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. Last Updated: 07/27/2016

States: Insurance Must Include Terrorism

WASHINGTON -- Insurance regulators in California and New York have denied a blanket request to allow hundreds of insurers to exclude terrorism coverage from commercial policies.

Both states declined to approve an initial request by Insurance Services Office Inc., a private firm that filed nationwide for the terrorism exclusions on behalf of about 200 insurance groups. More than 35 states, including Maryland and Virginia, and the District of Columbia have approved the request.

Neither denial was unexpected. Insurance brokers said Wednesday that finding coverage for commercial policy holders could be more difficult if enough insurers scale back their businesses rather than write policies that include terrorism coverage.

"There are companies that are just not going to be able to buy insurance at all because it will be too cost-prohibitive" with fewer players in the market, said James Hutchinson, first vice president of Kaye Insurance Associates Inc., a New York brokerage. "Some places are going to go bare, or they are going to go out of business. It's scary."

The states that have approved the Insurance Services Office request have done so on the recommendation of the National Association of Insurance Commissioners, which encouraged exclusions until Congress creates a federal backup to help pay terrorism claims.

Under the association's guidelines, exclusions would be allowed if a terrorist act caused more than $25 million in damage and would apply only to commercial policies. The exclusions would expire if Congress enacted backup.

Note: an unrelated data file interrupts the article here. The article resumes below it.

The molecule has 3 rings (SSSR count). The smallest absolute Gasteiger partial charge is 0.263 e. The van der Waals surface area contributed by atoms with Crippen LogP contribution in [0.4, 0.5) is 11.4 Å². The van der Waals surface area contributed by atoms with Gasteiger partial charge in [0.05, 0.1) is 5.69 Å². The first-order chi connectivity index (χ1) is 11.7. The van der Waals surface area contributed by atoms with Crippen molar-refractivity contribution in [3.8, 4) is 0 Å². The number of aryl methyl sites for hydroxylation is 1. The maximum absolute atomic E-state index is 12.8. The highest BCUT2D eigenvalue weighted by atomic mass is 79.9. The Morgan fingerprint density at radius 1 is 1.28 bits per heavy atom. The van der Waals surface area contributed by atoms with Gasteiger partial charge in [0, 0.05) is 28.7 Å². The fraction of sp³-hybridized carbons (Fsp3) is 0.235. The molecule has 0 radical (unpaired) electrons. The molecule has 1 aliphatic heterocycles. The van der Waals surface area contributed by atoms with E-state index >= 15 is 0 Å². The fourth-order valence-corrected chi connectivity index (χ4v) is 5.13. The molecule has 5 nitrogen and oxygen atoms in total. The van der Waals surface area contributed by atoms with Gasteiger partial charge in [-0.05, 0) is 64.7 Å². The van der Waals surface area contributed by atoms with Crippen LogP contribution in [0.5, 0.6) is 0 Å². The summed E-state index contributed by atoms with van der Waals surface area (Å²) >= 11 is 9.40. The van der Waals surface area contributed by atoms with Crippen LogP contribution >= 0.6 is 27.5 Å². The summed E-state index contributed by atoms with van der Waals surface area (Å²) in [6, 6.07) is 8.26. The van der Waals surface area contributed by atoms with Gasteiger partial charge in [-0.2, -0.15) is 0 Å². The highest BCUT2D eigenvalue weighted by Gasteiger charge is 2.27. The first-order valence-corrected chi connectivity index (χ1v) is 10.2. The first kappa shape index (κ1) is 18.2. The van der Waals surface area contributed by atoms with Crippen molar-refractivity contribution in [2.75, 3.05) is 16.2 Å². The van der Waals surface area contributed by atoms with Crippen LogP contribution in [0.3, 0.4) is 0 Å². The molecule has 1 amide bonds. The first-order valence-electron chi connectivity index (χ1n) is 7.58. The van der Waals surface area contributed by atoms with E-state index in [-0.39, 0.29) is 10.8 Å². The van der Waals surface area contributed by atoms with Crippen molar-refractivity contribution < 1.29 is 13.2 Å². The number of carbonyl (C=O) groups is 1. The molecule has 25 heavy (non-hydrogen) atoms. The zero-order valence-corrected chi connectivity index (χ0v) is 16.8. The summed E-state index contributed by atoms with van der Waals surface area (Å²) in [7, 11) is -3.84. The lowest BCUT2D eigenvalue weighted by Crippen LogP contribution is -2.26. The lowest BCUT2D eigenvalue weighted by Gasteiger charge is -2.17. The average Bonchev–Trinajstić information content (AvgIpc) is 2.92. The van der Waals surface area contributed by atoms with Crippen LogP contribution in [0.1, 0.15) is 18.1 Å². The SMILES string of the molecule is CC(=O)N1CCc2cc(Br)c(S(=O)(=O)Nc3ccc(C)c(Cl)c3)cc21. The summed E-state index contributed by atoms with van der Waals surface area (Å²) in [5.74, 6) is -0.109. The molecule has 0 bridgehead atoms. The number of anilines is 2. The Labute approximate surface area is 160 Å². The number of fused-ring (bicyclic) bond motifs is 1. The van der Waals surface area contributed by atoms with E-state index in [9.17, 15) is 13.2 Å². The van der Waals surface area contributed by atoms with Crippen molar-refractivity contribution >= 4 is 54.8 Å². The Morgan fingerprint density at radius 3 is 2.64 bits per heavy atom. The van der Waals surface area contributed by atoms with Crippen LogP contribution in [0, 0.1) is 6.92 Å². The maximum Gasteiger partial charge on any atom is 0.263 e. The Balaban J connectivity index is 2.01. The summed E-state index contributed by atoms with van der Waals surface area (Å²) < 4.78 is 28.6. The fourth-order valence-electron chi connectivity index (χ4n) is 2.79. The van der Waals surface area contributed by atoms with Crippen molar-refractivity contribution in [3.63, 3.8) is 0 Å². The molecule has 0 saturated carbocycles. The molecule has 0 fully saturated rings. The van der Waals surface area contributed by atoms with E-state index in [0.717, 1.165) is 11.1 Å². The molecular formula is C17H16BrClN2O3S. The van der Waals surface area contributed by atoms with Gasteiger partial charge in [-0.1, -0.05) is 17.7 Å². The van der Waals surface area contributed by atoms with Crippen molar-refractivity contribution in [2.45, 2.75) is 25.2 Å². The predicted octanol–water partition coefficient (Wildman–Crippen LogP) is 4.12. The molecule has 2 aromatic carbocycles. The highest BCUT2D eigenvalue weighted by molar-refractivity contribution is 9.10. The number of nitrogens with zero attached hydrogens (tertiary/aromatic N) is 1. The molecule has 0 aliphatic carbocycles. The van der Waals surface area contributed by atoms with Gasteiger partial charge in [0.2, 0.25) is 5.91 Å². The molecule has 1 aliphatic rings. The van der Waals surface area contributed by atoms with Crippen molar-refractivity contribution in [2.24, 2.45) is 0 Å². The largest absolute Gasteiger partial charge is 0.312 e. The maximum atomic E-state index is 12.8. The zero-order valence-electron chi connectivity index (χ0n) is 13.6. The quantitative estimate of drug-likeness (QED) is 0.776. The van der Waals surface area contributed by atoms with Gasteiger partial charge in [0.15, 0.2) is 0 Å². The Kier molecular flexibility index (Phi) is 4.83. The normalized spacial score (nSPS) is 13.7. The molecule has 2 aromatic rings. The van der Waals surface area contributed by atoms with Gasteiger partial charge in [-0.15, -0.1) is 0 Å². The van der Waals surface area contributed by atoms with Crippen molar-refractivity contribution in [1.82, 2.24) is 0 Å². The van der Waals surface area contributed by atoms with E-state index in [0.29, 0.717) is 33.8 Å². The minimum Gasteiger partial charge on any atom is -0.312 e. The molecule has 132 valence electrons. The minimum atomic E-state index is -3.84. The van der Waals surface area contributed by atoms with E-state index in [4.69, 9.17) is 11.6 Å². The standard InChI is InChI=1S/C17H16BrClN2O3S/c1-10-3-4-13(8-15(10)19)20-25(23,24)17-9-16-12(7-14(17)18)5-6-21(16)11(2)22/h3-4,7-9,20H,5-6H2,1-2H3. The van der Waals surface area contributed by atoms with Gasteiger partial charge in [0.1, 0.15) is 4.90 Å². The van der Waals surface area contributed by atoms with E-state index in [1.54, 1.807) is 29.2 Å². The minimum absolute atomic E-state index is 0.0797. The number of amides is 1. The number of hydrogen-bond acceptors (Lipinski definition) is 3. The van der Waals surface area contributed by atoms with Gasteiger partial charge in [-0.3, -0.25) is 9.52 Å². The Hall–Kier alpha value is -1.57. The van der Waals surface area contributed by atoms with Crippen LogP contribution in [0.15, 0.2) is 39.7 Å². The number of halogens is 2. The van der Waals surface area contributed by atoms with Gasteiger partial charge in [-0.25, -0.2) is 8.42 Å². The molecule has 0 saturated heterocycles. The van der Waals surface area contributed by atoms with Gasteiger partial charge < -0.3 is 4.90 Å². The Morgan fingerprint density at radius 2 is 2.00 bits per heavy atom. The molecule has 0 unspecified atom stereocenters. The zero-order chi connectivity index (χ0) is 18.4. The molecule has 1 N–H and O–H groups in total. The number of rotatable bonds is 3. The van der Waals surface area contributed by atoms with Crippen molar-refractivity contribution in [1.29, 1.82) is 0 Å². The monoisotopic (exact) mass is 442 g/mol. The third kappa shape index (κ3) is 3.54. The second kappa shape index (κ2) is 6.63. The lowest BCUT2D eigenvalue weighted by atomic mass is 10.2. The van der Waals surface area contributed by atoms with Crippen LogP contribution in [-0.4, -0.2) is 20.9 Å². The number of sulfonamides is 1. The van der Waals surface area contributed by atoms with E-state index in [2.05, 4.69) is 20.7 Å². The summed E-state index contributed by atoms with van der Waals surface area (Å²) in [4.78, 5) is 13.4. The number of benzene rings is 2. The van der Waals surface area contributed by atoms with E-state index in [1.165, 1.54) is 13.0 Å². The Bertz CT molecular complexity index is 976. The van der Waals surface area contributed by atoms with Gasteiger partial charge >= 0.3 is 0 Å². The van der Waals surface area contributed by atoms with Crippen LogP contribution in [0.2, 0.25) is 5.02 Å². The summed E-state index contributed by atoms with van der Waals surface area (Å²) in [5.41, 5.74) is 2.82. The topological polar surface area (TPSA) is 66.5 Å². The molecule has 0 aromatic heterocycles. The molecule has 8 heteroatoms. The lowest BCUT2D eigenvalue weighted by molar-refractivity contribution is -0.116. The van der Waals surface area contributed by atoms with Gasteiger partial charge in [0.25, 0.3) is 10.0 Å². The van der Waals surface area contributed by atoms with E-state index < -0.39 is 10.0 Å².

Terrorism damage was covered in most U.S. policies before Sept. 11, and most states require primary companies to get permission to drop the coverage. Reinsurers, which provide insurance to the primary companies and are not regulated, have indicated their intentions to drop terrorism coverage. Without reinsurance for terrorism, primary insurers would have to assume the entire risk of coverage.

But regulators from California and New York, whose decisions were issued Tuesday, said they are not convinced that the exclusions are necessary.

They are working with the Insurance Services Office to modify the request to narrow the definition of a terrorism event and to limit the conditions under which insurers could deny claims.

"It isn't an outright rejection," said Scott Edelen, California deputy insurance commissioner. The Insurance Services Office will be allowed a hearing to petition regulators to reconsider a modified request, he said.

Like their counterparts in California, New York regulators are concerned that the $25 million threshold for a terrorism attack is too low.

Representatives of both states said limited permission to exclude terrorism may be granted, as it already has been in California.